Going Mobile

It is remarkably easy to get jaded with the current state of the mobile games market – while there are a ton of high-quality games out there, so many of them are based on a f2p whale-hunting model that it’s hard to find the ones that are actually one-time-purchase complete game experiences.

They do exist, though, and I’ve actually been spending enough time out and about recently that I’ve had occasion to play through four of them.  Even more bizarrely, three of the four are available for Windows Phone (all are also available on iOS and Android), and two of the Windows Phone games are universal apps, meaning that you get the PC version included at one price.


A Ride into the Mountains (Android/iOS)

A bit heavy on the big pixels, this puts you in the saddle of an horseback archer who has to defend his family’s relics.  Movement is all motion-controlled, firing your bow is done with Angry Birds-style pull-back-and-release controls.  The coordination needed for this can get kind of tricky, and I died an awful lot, but it literally checkpoints after every enemy encounter so the frustration factor is mitigated.  About an hour to an hour and a half between opening and end credits, well worth the 0.99.


Monument Valley (Windows Phone/Android/iOS)

I got this for free during an Amazon app promo, and this was an absolute steal.  Ten levels of guiding your character around some very Escherian landscapes.  The gimmick is that perspective changes determine reality – so, if you see two paths that don’t cross from one view, rotate the camera around until they are intersecting and suddenly you can move from one to another.  Kind of difficult to describe, but one of the better puzzle games I’ve played in ages.  $3.99 with an add-on pack of extra levels for a few dollars more.


Hitman Go (Windows Phone / Android / iOS)

I’ve actually never played any of the full Hitman games, so I don’t know how closely this captures the spirit of those games, but it works pretty well as a puzzle game even without knowing the source material.  The game’s levels present as board games, with every turn the player makes followed by an enemy turn.  In each level, you have one primary goal (get to the exit / assassinate a particular enemy piece) and two secondary goals (steal a briefcase / complete in x turns or fewer / complete without killing any dogs / etc).  Enemy pieces consist of various sorts of guards that follow set paths, you can put on disguises to fool guards or throw objects to distract them, and of course you can take another piece off the board by moving on to it from its sides or from behind.

In most of the levels, the primary goal is pretty straightforward to accomplish.  The optional goals can get a lot trickier, especially “complete in x turns or fewer.”  I’ve been replaying earlier levels even after finishing the game, trying for the optional goals, and I’m coming very close to completing them all.  The temptation to look up solutions in a FAQ is overwhelming, but thus far I have been able to resist.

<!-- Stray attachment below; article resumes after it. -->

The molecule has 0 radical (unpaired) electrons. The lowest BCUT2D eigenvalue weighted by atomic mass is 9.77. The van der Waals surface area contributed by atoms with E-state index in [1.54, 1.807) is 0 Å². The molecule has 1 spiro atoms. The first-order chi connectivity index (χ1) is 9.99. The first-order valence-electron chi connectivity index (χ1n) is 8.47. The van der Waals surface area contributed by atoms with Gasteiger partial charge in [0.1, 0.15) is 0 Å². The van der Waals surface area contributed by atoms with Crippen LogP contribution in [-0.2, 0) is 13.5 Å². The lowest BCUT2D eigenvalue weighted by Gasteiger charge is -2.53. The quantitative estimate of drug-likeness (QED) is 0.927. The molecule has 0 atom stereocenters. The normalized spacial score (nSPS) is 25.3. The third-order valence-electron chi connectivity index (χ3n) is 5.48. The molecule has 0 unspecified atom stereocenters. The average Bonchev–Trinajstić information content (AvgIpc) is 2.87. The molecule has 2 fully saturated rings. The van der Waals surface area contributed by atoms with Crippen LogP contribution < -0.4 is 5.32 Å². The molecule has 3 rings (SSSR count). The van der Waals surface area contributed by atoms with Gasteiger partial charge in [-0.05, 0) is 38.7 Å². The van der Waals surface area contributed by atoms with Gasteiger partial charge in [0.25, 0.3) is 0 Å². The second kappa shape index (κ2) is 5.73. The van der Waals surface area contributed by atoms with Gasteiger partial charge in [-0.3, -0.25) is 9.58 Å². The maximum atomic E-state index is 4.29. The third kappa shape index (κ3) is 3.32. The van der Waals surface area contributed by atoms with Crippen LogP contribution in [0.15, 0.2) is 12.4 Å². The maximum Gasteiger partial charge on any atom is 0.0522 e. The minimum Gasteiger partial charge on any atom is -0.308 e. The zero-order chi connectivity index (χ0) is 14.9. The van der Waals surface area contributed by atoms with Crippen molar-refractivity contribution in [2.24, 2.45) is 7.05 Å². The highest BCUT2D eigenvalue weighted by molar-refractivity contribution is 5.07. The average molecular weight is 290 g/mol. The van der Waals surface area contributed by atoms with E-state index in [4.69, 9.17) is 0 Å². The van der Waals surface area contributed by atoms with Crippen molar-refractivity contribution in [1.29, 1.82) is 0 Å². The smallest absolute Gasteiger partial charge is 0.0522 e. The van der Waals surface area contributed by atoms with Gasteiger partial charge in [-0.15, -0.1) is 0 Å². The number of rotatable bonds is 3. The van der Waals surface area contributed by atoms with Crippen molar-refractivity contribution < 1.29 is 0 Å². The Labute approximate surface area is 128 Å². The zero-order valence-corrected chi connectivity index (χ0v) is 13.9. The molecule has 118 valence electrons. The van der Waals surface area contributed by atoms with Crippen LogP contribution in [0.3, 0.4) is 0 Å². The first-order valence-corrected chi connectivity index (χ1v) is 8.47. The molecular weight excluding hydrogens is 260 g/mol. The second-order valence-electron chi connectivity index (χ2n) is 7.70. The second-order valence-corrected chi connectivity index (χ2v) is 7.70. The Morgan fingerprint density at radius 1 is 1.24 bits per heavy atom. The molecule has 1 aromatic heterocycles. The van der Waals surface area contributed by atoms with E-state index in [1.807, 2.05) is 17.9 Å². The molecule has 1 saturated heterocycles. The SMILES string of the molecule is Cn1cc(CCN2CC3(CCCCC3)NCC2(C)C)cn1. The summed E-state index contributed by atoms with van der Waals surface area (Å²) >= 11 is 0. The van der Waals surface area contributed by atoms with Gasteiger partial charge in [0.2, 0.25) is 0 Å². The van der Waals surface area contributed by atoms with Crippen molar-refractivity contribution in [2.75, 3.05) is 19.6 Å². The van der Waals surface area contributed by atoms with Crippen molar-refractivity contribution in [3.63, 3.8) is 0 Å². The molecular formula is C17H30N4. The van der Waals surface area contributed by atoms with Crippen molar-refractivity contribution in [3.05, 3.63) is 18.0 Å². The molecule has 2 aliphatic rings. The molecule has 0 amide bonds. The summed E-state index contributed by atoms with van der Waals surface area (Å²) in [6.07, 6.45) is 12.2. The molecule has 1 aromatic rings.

On Windows Phone, comes with Xbox Live Achievements.  Also comes with the Windows Store version of the application, so you can play it on your PC.  It doesn’t offer cross-save, though, so you can’t easily move from the mobile to the desktop versions.

It was 0.99 on sale, I think it’s $4.99 usually.


Lara Croft Go (Windows Phone / Android / iOS)

Much like Hitman Go, this translates an action series into a turn-based affair, and has a lot more actual raiding of tombs than most recent entries in the mainline series, which seems to be transitioning to a 3rd-person shooter with cover mechanics and occasional bits where Lara stumbles into a tomb.

After playing Hitman Go, several of the enemy types were very familiar.  The yellow-shirted goons that patrol a set path mindlessly in Hitman Go are replaced by giant spiders in Lara Croft Go, blue-shirted stationary guards are now snakes, guard dogs have been replaced with man-eating lizards, that sort of thing.  You interact with them differently, however – you can grab a torch and make the snakes back away from you, drop lizards down bottomless pits, introduce spiders to the perils of whirling blades, or crush any and all of them – and yourself, if you’re not careful – with massive rolling boulders cribbed directly from Raiders of the Lost Ark.

Unlike Hitman Go, each level pretty much has only one objective.  Replay value comes from finding relic pieces hidden throughout the game, some of which are very tricky to find and can only be seen from specific squares of the game boards.  You can tell that the designers had a lot of fun with relic placement; several of them are only visible when Lara is faced with imminent danger or only one move away from completing a given level, so your attention is focused anywhere BUT on looking around the screen for the sparkles indicating a hidden item.

Like Hitman Go, your Windows Phone purchase comes with the desktop version as well.  Sadly, it lost the Xbox Live achievements, but it did pick up the ability to cross-save between desktop and phone.

I’d easily put it as my favorite of these four games.  It does drain battery like mad, so best played in small doses and near a charger.  $4.99, optional costume packs and hints cost extra.

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